Black Sabbath’s new album “13” is #1 in the UK charts, 43 years after their last number one with the Paranoid album in 1970.
I had mixed feelings right up until I heard it streaming on iTunes a few days before it was released where I sat cross-legged, hunched over my laptop with my earphones on. It was an emotional experience, it was new an old at the same time, the thrill of anticipation mixed with flashes back to days, places and faces long past. I never realised just how much music and Sabbath in particular had bookmarked my memories.
The CD was something else again, the liner notes a joy to read, the artwork simple and real, a wicker sculpture was burned in a field and the discs are a pair of Vertigo swirls, like the middles cut out of my 70’s Sabbath albums.
Nostalgia only goes so far, the music had to stand up by itself, and after a week of constant play, it’s something of a relief that it’s still standing.
It opens with End of the Beginning which is probably just what I wanted to hear – pure early Sabbath. Was it written to sound that way? Cynics would say yes, but then what else are they going to write? You are what you are, it would be more contrived to try and sound different. God is Dead? was the single and at nearly nine minutes long (only a few seconds longer than it’s predecessor) it’s not trying very hard to be accessible. Bless then for that.
Loner swings, Zeitgeist floats and Age of Reason grinds. The changes of mood are many, as are changes of tempo, 13 is always inventive and it feels like that’s as much down to producer Rick Rubin as it is to the band. Sabbath needed Rubin, to keep them under control, to push them back out of it and to make them work. The playing is all the better for it.
Ozzy is trying so hard, reaching as far as he can with a voice that has no high notes left to give with inventive phrasing that makes a mockery of the monotone mumblings of his last half dozen solo albums.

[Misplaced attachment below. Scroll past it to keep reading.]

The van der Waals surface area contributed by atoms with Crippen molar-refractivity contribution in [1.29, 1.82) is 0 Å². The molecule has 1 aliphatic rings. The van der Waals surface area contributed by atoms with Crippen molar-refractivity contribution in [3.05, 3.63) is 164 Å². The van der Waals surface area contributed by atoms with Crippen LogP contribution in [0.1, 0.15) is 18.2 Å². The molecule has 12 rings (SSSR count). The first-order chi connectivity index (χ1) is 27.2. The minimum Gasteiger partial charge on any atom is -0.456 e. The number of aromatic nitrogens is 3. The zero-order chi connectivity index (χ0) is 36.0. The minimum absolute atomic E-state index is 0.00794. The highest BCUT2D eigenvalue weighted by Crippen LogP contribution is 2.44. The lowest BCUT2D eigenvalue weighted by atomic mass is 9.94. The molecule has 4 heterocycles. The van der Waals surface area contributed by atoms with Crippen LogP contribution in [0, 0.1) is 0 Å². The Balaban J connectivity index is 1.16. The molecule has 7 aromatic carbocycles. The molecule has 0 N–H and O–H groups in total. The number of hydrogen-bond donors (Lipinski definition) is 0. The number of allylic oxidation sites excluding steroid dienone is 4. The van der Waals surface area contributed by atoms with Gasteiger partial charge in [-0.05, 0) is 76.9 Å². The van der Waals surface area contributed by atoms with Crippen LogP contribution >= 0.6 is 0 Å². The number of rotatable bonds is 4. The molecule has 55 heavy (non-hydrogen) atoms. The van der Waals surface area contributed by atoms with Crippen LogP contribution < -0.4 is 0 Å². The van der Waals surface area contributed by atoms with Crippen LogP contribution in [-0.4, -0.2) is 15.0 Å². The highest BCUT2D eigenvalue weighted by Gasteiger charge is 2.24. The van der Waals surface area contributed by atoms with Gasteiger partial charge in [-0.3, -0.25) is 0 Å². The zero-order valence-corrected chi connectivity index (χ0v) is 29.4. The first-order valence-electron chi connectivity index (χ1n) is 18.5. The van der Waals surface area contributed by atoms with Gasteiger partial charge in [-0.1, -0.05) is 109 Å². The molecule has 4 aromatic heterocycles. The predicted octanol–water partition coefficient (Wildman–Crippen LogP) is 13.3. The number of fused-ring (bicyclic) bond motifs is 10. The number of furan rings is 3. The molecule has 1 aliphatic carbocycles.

Geezer has written a set of lyrics that are a joy to read, he’s a clever bugger, and his virtuoso bass playing is an edgy, rumbling presence through the album and it’s deservedly high in the mix.
Iommi plays better here than he’s done since the early 80’s, everything that inspired my to pick up the guitar as a teenager comes out again and again and grabs me as hard as it did back then. Damaged Soul is a blues grind with Iommi playing off the cuff licks and solos and it stuns me every time I listen to it, his guard is down, it’s not note perfect, and Rubin must have fought for this raw version of it. I love it, even the production feel on this is different, it’s just, I dunno. Best song on the album? Maybe.
The bonus tracks are okay, I’m glad they’re on a separate disc, the album closes with church bells and rain, just as the first album opened back in’70 and extra tracks on disc one after that retro outro wouldn’t have worked. The songs have a different feel anyway, more contemporary maybe, more straight metal, more Ozzy solo style even? The 8 tracks on disc one are a fine rounded body of work as they are.
I reckon rock bands should only record vinyl length albums anyway, too much padding on CD’s, there’s inspired song writing and then there’s writing enough music to fill a CD so you don’t get complaints about lack of value.
Will I still be listening to it in a year? I hope so, I find myself singing some of the tunes, good riffs, good hooks and it’s heavy too. Not all detuned and multilayered guitar though, it’s an attitude or an ambiance, it’s what Sabbath had, have, naturally and everyone else has to try and engineer.
13 is a great album, better still it doesn’t disgrace the band or embarrass old blokes like me. #1, bloody marvelous.